#128: How Loyalty Can Help Merchants Survive The ‘Opt-Out Era’
In this episode of the Ecommerce Coffee Break Podcast, I talk with Fiona Stevens, Head of Marketing at LoyaltyLion.com. Our discussion focuses on the opportunities loyalty programs can bring to businesses. Hint: It's so much more than just giving your customers points.
On the Show Today You’ll Learn:
- How can you make your customers to stay loyal?
- How can a loyalty program help in this modern upgrading world?
- Ideas to make your brand more personalized for your customer
- How can your given points as a brand to your customer can be worthless?
- How often do you think do you need to get in touch with your customers?
- And more
Links & Resources
Shopify App Store: https://apps.shopify.com/loyaltylion
About Our Podcast Guests: Fiona Stevens
Fiona Stevens is the Head of Marketing at LoyaltyLion at loyaltylion.com, a data-driven loyalty and engagement platform for fast-growth ecommerce merchants. Fiona has 14 years’ experience in Marketing, having worked in-house and agency side across functions including PR, SEO and content. She has specialized in loyalty for retail and ecommerce brands for the past eight years and loves to talk about retention and driving revenue from existing customers.
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Claus Lauter: Hello and welcome to another episode of the E-Commerce Coffee Break. Today we wanna talk about Loyality programs. Wanna find out what opportunities can [00:01:00] loyality bring to you, and usually it's much more than just giving your customers points. So we wanna find out a little bit more about this Kette. Aha.
Fiona Stevens with me. She is the head of marketing at Loyalty email@example.com. A data driven loyalty and engagement platform for fast growing eCommerce merchants. Fiona has 14 years experience in marketing, has worked in in-house and agency side across functions including pr, seo, and content. And she has specialized in loyalty for retail and e-commerce brands for the past eight years.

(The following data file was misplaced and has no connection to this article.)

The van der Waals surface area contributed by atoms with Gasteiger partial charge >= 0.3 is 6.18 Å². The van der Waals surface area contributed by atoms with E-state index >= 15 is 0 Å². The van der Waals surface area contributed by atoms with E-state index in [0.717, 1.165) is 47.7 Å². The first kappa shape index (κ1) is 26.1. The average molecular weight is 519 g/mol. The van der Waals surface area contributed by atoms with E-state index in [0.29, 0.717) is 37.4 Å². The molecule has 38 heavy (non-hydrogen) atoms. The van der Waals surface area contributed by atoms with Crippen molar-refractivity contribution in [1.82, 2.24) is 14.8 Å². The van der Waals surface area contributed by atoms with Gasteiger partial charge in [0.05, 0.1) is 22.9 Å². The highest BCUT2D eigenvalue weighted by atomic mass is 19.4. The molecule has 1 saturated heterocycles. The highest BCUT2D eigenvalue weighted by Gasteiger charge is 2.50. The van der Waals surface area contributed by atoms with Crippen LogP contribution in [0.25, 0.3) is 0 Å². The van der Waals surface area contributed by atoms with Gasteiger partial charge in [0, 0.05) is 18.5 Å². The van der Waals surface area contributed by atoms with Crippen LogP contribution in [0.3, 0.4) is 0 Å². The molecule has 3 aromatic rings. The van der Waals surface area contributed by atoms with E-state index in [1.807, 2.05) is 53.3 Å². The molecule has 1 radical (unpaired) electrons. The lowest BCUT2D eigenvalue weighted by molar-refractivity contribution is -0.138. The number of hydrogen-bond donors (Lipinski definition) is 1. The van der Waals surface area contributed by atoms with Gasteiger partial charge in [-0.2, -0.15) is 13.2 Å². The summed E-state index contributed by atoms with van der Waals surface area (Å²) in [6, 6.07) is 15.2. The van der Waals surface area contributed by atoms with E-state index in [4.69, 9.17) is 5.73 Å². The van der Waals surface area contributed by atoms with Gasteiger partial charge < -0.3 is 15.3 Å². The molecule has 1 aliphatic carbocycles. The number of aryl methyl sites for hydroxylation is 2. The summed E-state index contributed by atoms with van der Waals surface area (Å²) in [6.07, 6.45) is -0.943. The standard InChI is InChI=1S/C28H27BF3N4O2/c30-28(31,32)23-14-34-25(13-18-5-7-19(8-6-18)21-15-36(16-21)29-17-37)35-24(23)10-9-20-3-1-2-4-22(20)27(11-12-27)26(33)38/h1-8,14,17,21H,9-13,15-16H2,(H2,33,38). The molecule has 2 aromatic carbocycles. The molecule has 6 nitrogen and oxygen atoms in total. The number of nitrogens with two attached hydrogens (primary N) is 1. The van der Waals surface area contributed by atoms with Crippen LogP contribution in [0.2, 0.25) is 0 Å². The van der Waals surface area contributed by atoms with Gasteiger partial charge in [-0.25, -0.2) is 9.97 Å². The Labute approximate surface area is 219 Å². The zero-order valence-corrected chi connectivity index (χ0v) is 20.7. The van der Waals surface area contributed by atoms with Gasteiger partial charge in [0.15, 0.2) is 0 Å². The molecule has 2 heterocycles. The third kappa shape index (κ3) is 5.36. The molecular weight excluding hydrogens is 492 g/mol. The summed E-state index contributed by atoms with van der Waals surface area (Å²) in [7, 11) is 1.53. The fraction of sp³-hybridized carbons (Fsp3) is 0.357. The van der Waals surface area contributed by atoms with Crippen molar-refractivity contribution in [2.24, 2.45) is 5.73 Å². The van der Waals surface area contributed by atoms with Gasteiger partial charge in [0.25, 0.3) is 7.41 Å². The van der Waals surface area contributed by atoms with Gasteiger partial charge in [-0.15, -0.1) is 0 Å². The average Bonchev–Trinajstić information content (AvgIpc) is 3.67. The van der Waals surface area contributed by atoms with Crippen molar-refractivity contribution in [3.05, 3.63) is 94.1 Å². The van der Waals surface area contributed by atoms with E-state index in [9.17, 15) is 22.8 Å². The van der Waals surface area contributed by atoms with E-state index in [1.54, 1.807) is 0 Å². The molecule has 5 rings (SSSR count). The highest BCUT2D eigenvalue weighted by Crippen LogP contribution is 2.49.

So definitely the right person to talk to. Hi Fiona, how are you today?
Fiona Stevens: Hi, I'm very well, thank you. Thanks for having me.
Claus Lauter: Fiona, gimme a bit of a background of what got you in e-commerce, what got you into the site of loyalty program.
Fiona Stevens: Yeah, absolutely. , it was really when I was working, , in-house marketing for a content marketing agency and we were working with a lot of e-commerce brands and it was all about the onsite experience.
It was about, , product copy and conversion on site and that kind of thing. , but we also started doing lots of email, post-purchase, email work and things like [00:02:00] that. A lot of it translation. So how do you get the same message across in lots of different markets? And I found that sort of transition from onsite to post purchase really.
Very interesting. And then, , the next company, or the next agency I moved into was loyalty specific for much bigger brands, much bigger retailers. , And I just found it an absolutely fascinating world. And then I was introduced to Lo Lion where bringing together the sort of independent, smaller eCommerce retailer side of things, but still that really fascinating world of loyalty programs as well.